It has an odd combination of features. Obviously the indicator and the part spherical objects are high precision but the chassis or frame of the thing do not seem to be in keeping. The indexable handle looks to be a budget diecast/painted item and the single visible hex--headed bolt looks to be the only fastening holding the narrowest ends of the slotted plates to the part carrying the handle, so the bolt would need to be very tight to prevent rotation.
I wonder what the 'tyres' of the two wheels are made from? they look more like mother of pearl than some engineering material!
How many of the part spheres are there and do their bores tie up with anything on the device (like thread or bore size)
|Thread: Finnish on Test Piece|
I suspect the most likely cause of the chattering/rough finish is most likely due to the chuck not gripping the workpiece firmly enough. The slightest amount of bell-mouthing (or the reverse) of the chuck jaws would have the effect of only gripping firmly at one narrow axial position along the bar rather than over, say, 30mm of its length.
|Thread: Anyone know what these are called?|
For anyone with Sky catch-up (or whatever it would be called) I can recommend a programme I saw yesterday evening on Sky Arts, Channel 11 on Freeview.
Programme was called 'Journey into Infinity' and its about MC Escher who must be the worlds master on tesellation.
|Thread: Supplier of 7/32" Dowel Pins Please?|
How does hardening silver steel increase its diameter?
|Thread: 400mm V band clamp, how to make?|
I dont have any way of rolling my own rings (or any way of milling a 400mm diameter ring!) so will make enquiries at the two companies suggested.
I have some blue plastic storage barrels that use these V band type clamps but nobody seems to make them in stainless steel. A pity, as they would otherwise be ideal.
Well spotted and thanks Keith.
I've had few Googling sessions over several days and completely missed that company. I will contact them on Monday and enquire what their minimum order value is as I only want two or three of these clamps.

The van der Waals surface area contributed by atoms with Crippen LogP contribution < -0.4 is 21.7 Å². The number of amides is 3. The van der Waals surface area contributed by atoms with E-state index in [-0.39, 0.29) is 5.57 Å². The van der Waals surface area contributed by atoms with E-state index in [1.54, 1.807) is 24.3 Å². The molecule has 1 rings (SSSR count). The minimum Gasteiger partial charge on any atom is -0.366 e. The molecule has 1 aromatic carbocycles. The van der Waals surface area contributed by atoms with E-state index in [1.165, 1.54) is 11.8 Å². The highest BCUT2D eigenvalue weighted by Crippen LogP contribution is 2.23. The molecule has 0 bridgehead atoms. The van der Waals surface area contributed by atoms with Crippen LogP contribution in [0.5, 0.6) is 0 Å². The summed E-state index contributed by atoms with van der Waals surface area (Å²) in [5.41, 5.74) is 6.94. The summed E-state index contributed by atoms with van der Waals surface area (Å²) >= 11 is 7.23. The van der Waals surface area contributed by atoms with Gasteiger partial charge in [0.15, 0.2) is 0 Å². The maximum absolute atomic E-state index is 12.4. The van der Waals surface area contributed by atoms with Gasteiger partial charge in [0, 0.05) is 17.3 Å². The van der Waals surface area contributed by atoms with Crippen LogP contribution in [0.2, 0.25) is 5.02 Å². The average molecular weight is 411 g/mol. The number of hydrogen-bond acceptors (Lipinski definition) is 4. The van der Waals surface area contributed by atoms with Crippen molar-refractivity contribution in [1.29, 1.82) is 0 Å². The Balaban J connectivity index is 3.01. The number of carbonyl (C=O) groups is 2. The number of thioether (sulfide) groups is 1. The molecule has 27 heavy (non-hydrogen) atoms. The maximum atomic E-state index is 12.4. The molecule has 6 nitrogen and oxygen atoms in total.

I want to hold two large disks of plastic (acrylic and Delrin) one of which has an O-ring set into its mating face. Whilst its possible to have an array of fixings around the periphery my preferred method would be to use a custom V band clamp.
V band clamps usually have sloping internal faces to axially compress the two flanges together but in my application the O-ring is very soft and a ring rolled out of extruded 'U' shaped aluminium channel (say in four separate quadrants) would be perfect.
I can fine tune the thicknesses of the two disks to use a channel section about 20mm internal width and about 10mm deep but I'm looking for a method I could I use to 'roll' or bend into a circle?
Image shows a typical V band clamp (On mine if the joint faces are all parallel then there is no need for any great tension to hold it closed).
Sorry for the long description, I'm looking for ideas really
|Thread: how to make it stay in ?|
Assuming the axle is hollow (has a hole all the way through) and the end caps or whatever are purely decorative then my suggestion would be to have an internal tension spring stretched between the (loose fit) caps to hold them in place.
To remove or install just ensure the spring has enough stretch so you can pull one cap out to access its hook.
|Thread: (Another) Mini Lathe Speed Controller Problem|
Big big difference between industrial speed controllers and these sewing machine motors!
Its a while since I have used one but a system component like the KBE motor drivers comes complete with a detailed user manual with probably pages of installation information with more than a few carrying safety warnings. KBE driver units are intended to be installed in full accordance with KBE's documentation. I do know that KB sell a piggy back PCB that gives Galvanic isolation to the i/o signals.
Whilst there is s CE logo on this sewing machine motor there is none on the controller itself and I very much doubt it could ever be made to comply.